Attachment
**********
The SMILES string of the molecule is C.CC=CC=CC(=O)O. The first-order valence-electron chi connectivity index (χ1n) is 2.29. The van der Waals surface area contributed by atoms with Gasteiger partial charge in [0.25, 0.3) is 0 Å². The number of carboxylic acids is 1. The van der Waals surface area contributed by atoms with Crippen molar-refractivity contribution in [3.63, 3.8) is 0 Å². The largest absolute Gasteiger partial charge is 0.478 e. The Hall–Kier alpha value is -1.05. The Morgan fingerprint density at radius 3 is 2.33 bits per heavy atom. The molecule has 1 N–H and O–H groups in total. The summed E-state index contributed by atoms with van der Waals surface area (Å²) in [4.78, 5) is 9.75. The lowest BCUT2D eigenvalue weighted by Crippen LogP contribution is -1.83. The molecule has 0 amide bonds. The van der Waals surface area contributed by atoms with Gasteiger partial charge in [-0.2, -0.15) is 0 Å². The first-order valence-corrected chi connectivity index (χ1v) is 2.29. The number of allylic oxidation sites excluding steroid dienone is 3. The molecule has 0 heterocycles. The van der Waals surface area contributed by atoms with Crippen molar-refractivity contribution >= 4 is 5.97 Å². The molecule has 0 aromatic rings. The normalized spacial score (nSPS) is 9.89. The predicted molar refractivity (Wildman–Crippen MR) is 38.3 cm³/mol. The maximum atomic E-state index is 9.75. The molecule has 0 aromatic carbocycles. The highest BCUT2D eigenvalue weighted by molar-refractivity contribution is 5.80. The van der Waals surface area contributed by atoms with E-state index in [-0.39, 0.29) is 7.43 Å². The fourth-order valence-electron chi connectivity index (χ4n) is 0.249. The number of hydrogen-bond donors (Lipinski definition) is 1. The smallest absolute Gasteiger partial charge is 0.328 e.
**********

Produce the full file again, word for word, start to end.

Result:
The SMILES string of the molecule is C.CC=CC=CC(=O)O. The first-order valence-electron chi connectivity index (χ1n) is 2.29. The van der Waals surface area contributed by atoms with Gasteiger partial charge in [0.25, 0.3) is 0 Å². The number of carboxylic acids is 1. The van der Waals surface area contributed by atoms with Crippen molar-refractivity contribution in [3.63, 3.8) is 0 Å². The largest absolute Gasteiger partial charge is 0.478 e. The Hall–Kier alpha value is -1.05. The Morgan fingerprint density at radius 3 is 2.33 bits per heavy atom. The molecule has 1 N–H and O–H groups in total. The summed E-state index contributed by atoms with van der Waals surface area (Å²) in [4.78, 5) is 9.75. The lowest BCUT2D eigenvalue weighted by Crippen LogP contribution is -1.83. The molecule has 0 amide bonds. The van der Waals surface area contributed by atoms with Gasteiger partial charge in [-0.2, -0.15) is 0 Å². The first-order valence-corrected chi connectivity index (χ1v) is 2.29. The number of allylic oxidation sites excluding steroid dienone is 3. The molecule has 0 heterocycles. The van der Waals surface area contributed by atoms with Crippen molar-refractivity contribution >= 4 is 5.97 Å². The molecule has 0 aromatic rings. The normalized spacial score (nSPS) is 9.89. The predicted molar refractivity (Wildman–Crippen MR) is 38.3 cm³/mol. The maximum atomic E-state index is 9.75. The molecule has 0 aromatic carbocycles. The highest BCUT2D eigenvalue weighted by molar-refractivity contribution is 5.80. The van der Waals surface area contributed by atoms with E-state index in [-0.39, 0.29) is 7.43 Å². The fourth-order valence-electron chi connectivity index (χ4n) is 0.249. The number of hydrogen-bond donors (Lipinski definition) is 1. The smallest absolute Gasteiger partial charge is 0.328 e.